Byrd’s Eye View
Ears to hear
The Thermal Belt Friendship Council will hold a discussion on race relations May 13, 7 p.m. at Roseland.
If, as advertised, this conversation is to discuss Barack Obama&squo;s vision of a &dquo;more perfect union,&dquo; we should be willing first to hear about an imperfect union.
We can&squo;t claim to know the frustrations here, any more than in 1968 we knew why Washington was burning. Modern sensibilities confine such discussions to private parlors, and to &dquo;the most segregated hour,&dquo; Sunday mornings.
Yet if we are seeking understanding, these grievances must find the open air. Apparently, on the national scene, most of us are unwilling to hear such angst from black citizens, unless their speech is first cleansed of all anger and exaggeration.
In that view, our own native daughter, Nina Simone, despite all her accomplishments, is disqualified from honor because she voiced black anger ‐ after 2,400 lynchings and the bombing of a black church. The Rev. Jeremiah Wright, much in the press this week, is also disqualified, because his most outrageous statements were aired in 30-second clips ‐ mere seconds picked from a 40-year career of ministry to the poor and sick. &dquo;Oh, now we understand him,&dquo; we have the audacity to say, &dquo;He&squo;s out.&dquo;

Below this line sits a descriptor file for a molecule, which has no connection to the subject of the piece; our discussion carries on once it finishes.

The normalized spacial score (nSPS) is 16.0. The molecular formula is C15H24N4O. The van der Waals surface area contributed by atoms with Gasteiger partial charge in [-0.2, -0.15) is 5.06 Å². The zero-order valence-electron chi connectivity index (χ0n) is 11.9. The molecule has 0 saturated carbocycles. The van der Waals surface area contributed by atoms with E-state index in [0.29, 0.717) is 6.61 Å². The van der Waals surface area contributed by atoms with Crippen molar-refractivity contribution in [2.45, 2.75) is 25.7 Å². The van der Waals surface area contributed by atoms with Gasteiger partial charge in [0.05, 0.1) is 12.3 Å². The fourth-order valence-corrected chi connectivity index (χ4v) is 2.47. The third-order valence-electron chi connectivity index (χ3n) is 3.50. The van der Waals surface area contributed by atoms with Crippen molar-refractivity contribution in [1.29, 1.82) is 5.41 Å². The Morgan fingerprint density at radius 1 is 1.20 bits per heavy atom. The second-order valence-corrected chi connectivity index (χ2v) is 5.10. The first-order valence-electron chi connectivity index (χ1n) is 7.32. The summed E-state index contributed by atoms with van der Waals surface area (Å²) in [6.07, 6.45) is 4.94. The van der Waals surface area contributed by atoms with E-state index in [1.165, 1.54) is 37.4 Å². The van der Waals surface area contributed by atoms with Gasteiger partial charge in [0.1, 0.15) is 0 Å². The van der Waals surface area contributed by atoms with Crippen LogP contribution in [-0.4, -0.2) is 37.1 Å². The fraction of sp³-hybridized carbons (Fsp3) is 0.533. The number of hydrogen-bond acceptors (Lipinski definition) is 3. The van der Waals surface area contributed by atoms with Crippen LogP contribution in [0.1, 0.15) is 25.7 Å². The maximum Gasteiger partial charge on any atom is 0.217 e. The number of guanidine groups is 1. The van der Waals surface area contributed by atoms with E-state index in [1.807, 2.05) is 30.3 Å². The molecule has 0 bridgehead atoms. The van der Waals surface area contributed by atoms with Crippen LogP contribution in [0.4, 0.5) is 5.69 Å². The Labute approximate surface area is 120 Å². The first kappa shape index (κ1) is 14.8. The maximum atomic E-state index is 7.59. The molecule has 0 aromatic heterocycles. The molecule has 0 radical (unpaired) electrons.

That is outrageous. You can hear stranger national conspiracy theories most any day in white coffee klatches around any town, or just by opening your email.
The truth is that African American sharecroppers were used as subjects at Tuskegee to observe the natural progression of syphilis without medicine. Can we be so outraged that Rev. Wright would dare to think this nation also let AIDS run its course?
Can we truly be more outraged about Rev. Wright&squo;s exaggerated fears than the realities that spawned them? We need to be willing to hear it all, so we can arrive at some truth, which, please God, can set us free. ‐ JB